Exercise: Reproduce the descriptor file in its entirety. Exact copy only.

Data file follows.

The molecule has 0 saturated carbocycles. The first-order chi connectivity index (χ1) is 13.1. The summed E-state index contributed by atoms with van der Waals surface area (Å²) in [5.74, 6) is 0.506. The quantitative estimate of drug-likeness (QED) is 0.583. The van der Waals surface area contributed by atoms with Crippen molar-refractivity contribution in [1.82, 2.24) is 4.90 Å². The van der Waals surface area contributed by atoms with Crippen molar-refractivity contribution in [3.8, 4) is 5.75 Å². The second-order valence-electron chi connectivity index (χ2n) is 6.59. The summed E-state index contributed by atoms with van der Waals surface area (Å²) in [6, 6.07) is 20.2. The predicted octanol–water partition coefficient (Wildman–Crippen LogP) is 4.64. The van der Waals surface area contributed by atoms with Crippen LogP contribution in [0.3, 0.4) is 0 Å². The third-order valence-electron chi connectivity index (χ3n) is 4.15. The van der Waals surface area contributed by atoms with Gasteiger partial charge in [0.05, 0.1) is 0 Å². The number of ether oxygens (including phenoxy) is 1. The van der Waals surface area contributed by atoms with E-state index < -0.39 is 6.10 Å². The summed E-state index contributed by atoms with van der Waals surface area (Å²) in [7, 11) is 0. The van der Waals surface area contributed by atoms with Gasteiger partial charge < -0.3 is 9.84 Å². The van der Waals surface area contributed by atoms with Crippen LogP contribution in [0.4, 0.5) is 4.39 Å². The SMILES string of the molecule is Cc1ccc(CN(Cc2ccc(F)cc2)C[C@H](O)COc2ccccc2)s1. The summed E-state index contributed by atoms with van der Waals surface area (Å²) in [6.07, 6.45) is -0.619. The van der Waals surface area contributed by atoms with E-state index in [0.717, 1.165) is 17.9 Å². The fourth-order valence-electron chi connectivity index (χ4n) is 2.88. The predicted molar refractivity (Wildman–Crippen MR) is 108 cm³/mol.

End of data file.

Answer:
The molecule has 0 saturated carbocycles. The first-order chi connectivity index (χ1) is 13.1. The summed E-state index contributed by atoms with van der Waals surface area (Å²) in [5.74, 6) is 0.506. The quantitative estimate of drug-likeness (QED) is 0.583. The van der Waals surface area contributed by atoms with Crippen molar-refractivity contribution in [1.82, 2.24) is 4.90 Å². The van der Waals surface area contributed by atoms with Crippen molar-refractivity contribution in [3.8, 4) is 5.75 Å². The second-order valence-electron chi connectivity index (χ2n) is 6.59. The summed E-state index contributed by atoms with van der Waals surface area (Å²) in [6, 6.07) is 20.2. The predicted octanol–water partition coefficient (Wildman–Crippen LogP) is 4.64. The van der Waals surface area contributed by atoms with Crippen LogP contribution in [0.3, 0.4) is 0 Å². The third-order valence-electron chi connectivity index (χ3n) is 4.15. The van der Waals surface area contributed by atoms with Gasteiger partial charge in [0.05, 0.1) is 0 Å². The number of ether oxygens (including phenoxy) is 1. The van der Waals surface area contributed by atoms with E-state index < -0.39 is 6.10 Å². The summed E-state index contributed by atoms with van der Waals surface area (Å²) in [7, 11) is 0. The van der Waals surface area contributed by atoms with Gasteiger partial charge < -0.3 is 9.84 Å². The van der Waals surface area contributed by atoms with Crippen LogP contribution in [0.4, 0.5) is 4.39 Å². The SMILES string of the molecule is Cc1ccc(CN(Cc2ccc(F)cc2)C[C@H](O)COc2ccccc2)s1. The summed E-state index contributed by atoms with van der Waals surface area (Å²) in [6.07, 6.45) is -0.619. The van der Waals surface area contributed by atoms with E-state index in [0.717, 1.165) is 17.9 Å². The fourth-order valence-electron chi connectivity index (χ4n) is 2.88. The predicted molar refractivity (Wildman–Crippen MR) is 108 cm³/mol.